What is nuclear security culture? The IAEA
has a specific definition for nuclear security culture that is documented in the IAEA Nuclear
Security Series No. 7 document from 2008. In that document, it gives you a definition
for what is nuclear security culture. It derives that definition from a basic definition of
culture, where culture is related to our beliefs and our behaviors, which includes our habits.
The decisions and the actions that we take that oftentimes are not coming from our thinking
specifically about what actions to take, but just are the natural actions that we do every
day. For nuclear security culture, the definition that the IAEA gives is it’s “an assembly
of characteristics, attitudes and behavior of individuals, as well as organizations and
institutions, which serve as a means to support and enhance nuclear security.” Many times
people, when they think about culture, they think of culture from the standpoint of an
individual’s culture, and they sometimes don’t think about the fact that organizations
and institutions also have culture. The organization that maybe you work in probably has a particular
culture to it in the way it does business and in the way it takes decisions and actions.
In this particular case, this culture is related specifically to the nuclear security system
for a facility, an institution, or, more particularly, a country.
Well, you might ask the question, “Well, okay, so that is what nuclear security culture
is, that’s the attitudes and behaviors that we might have for those of us who potentially
work in or design nuclear facilities. But why is this important? Why is nuclear security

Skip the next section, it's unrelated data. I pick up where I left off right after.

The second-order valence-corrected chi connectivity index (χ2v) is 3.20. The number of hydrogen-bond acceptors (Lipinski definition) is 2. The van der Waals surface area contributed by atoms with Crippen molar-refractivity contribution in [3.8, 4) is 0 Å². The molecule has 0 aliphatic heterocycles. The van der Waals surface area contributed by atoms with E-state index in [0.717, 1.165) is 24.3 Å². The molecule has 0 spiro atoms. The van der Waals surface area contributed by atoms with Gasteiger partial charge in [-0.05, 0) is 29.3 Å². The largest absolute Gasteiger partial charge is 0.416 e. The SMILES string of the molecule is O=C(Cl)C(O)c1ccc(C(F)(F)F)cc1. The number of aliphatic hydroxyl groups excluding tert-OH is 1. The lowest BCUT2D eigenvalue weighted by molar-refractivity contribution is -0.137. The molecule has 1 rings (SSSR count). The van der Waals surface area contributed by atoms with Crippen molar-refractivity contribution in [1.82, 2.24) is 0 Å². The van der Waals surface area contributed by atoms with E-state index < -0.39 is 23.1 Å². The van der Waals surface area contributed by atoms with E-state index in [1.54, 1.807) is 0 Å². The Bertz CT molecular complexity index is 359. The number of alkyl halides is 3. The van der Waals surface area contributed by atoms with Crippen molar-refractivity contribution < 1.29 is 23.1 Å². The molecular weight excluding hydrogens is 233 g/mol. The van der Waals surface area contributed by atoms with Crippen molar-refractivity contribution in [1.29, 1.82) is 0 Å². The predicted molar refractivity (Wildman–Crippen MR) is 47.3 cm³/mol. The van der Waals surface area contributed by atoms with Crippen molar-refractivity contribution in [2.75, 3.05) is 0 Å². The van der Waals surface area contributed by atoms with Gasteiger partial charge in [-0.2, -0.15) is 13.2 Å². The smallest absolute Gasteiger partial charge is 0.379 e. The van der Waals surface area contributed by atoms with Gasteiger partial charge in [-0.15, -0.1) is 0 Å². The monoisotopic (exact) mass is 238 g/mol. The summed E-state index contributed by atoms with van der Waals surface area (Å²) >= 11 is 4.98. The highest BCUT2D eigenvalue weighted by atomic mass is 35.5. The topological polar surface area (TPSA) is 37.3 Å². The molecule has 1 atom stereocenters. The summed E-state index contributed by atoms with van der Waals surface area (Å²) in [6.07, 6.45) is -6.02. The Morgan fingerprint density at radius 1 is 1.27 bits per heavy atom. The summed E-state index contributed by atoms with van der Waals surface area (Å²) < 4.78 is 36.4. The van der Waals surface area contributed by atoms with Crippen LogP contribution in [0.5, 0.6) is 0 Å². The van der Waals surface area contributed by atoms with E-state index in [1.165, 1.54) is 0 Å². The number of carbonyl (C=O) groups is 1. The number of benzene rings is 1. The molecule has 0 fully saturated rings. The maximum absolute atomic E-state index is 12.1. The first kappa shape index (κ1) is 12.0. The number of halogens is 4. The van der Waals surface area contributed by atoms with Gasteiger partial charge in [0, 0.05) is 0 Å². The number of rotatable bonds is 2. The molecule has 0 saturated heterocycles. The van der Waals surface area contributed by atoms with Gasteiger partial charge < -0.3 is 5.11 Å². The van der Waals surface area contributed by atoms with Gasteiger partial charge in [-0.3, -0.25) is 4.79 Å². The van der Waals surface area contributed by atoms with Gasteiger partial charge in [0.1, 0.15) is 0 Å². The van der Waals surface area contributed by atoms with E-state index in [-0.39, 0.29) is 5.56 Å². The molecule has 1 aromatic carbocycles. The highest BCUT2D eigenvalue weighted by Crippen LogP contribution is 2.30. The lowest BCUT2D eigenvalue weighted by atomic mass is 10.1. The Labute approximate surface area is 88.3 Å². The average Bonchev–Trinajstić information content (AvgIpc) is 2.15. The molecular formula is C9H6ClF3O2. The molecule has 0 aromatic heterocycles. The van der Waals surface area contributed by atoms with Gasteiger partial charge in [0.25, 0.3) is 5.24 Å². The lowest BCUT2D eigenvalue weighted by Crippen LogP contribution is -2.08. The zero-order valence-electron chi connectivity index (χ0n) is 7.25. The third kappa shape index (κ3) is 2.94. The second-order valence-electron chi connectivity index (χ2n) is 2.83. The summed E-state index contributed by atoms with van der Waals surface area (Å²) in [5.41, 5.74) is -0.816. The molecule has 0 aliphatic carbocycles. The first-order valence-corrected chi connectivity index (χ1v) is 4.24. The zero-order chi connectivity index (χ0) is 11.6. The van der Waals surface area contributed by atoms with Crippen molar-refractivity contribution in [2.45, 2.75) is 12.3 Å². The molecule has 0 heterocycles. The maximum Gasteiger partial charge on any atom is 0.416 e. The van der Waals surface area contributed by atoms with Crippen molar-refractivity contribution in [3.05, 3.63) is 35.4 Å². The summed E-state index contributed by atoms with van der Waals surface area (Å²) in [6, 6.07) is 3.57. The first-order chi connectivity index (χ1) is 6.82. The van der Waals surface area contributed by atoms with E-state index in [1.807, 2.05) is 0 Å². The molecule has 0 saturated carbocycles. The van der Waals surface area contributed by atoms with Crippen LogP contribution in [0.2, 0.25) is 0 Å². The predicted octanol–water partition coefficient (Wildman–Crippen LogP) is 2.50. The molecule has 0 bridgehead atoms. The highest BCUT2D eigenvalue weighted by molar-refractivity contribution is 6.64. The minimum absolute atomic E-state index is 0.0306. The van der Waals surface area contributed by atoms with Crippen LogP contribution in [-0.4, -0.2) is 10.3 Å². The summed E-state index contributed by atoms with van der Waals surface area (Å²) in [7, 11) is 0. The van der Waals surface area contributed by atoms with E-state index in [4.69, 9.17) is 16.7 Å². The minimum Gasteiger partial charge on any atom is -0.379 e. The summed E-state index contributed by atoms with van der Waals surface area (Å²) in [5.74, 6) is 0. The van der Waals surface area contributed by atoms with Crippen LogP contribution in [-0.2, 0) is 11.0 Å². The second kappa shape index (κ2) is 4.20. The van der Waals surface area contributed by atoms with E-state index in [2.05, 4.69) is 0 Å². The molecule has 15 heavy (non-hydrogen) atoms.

culture important? Well, it’s important because, if we go back to the definition of
a culture, a culture is many of the decisions and actions we take are based on our culture.
They are based on our belief system. And they are not necessarily decisions and actions
in which we think systematically about those decisions. Oftentimes, when you do little
things in your life, it’s based on those cultural beliefs. This is important because
a nuclear security system is a system that is a robust technical system that involves
detector systems and detection and delay elements, those physical mechanisms, but it also is
based on humans and human decision factors. The humans have to make decisions in the system.
Those decisions include whether or not to respond to certain physical elements in the
system. Whether or not they take the threat seriously. Whether or not they potentially
could pose a threat to the facility or whether or not their colleagues who work in the facility
could potentially pose a threat to the facility. So those cultural beliefs and those decisions
that they make can have a big impact on the facility.
Now, there are a lot of examples of this. There’s very simple examples you can go
through. When you go to a particular facility, in some of those facilities you’ll see a
lot of posters around the facility associated with them saying things like, you know, “Security
is up to you,” or, “It’s the responsibility of every individual.” “Pay attention to
where you place your bags.” Those sorts of details. Simple things like that to try
to enhance culture.